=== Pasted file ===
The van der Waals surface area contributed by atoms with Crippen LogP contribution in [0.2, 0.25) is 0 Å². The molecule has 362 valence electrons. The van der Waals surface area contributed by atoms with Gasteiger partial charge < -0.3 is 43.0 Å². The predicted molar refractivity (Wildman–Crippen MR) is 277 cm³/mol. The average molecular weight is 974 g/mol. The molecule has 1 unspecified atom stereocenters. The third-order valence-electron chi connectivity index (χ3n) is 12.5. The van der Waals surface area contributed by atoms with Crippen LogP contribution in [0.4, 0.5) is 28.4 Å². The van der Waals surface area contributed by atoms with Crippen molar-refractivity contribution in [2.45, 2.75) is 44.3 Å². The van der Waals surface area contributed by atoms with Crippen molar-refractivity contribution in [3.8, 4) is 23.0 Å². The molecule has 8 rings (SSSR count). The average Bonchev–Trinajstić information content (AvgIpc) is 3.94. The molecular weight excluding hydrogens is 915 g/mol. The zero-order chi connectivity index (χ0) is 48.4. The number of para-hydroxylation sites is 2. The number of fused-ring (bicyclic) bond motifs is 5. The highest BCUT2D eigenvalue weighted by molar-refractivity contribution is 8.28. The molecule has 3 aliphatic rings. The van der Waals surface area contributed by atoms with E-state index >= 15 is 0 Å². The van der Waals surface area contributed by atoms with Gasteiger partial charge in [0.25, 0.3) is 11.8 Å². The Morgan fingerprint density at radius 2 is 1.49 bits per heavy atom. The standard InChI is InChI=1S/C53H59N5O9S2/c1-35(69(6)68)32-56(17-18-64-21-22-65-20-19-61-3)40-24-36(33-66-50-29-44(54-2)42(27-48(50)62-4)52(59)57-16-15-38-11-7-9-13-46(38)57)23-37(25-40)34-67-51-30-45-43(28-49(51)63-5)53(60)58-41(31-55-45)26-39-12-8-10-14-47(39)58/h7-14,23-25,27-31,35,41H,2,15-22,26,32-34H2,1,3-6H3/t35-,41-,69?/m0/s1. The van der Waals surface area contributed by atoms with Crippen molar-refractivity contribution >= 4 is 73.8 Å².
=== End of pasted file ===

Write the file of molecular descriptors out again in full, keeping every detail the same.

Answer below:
The van der Waals surface area contributed by atoms with Crippen LogP contribution in [0.2, 0.25) is 0 Å². The molecule has 362 valence electrons. The van der Waals surface area contributed by atoms with Gasteiger partial charge < -0.3 is 43.0 Å². The predicted molar refractivity (Wildman–Crippen MR) is 277 cm³/mol. The average molecular weight is 974 g/mol. The molecule has 1 unspecified atom stereocenters. The third-order valence-electron chi connectivity index (χ3n) is 12.5. The van der Waals surface area contributed by atoms with Crippen LogP contribution in [0.4, 0.5) is 28.4 Å². The van der Waals surface area contributed by atoms with Crippen molar-refractivity contribution in [2.45, 2.75) is 44.3 Å². The van der Waals surface area contributed by atoms with Crippen molar-refractivity contribution in [3.8, 4) is 23.0 Å². The molecule has 8 rings (SSSR count). The average Bonchev–Trinajstić information content (AvgIpc) is 3.94. The molecular weight excluding hydrogens is 915 g/mol. The zero-order chi connectivity index (χ0) is 48.4. The number of para-hydroxylation sites is 2. The number of fused-ring (bicyclic) bond motifs is 5. The highest BCUT2D eigenvalue weighted by molar-refractivity contribution is 8.28. The molecule has 3 aliphatic rings. The van der Waals surface area contributed by atoms with E-state index >= 15 is 0 Å². The van der Waals surface area contributed by atoms with Gasteiger partial charge in [0.25, 0.3) is 11.8 Å². The Morgan fingerprint density at radius 2 is 1.49 bits per heavy atom. The standard InChI is InChI=1S/C53H59N5O9S2/c1-35(69(6)68)32-56(17-18-64-21-22-65-20-19-61-3)40-24-36(33-66-50-29-44(54-2)42(27-48(50)62-4)52(59)57-16-15-38-11-7-9-13-46(38)57)23-37(25-40)34-67-51-30-45-43(28-49(51)63-5)53(60)58-41(31-55-45)26-39-12-8-10-14-47(39)58/h7-14,23-25,27-31,35,41H,2,15-22,26,32-34H2,1,3-6H3/t35-,41-,69?/m0/s1. The van der Waals surface area contributed by atoms with Crippen molar-refractivity contribution >= 4 is 73.8 Å².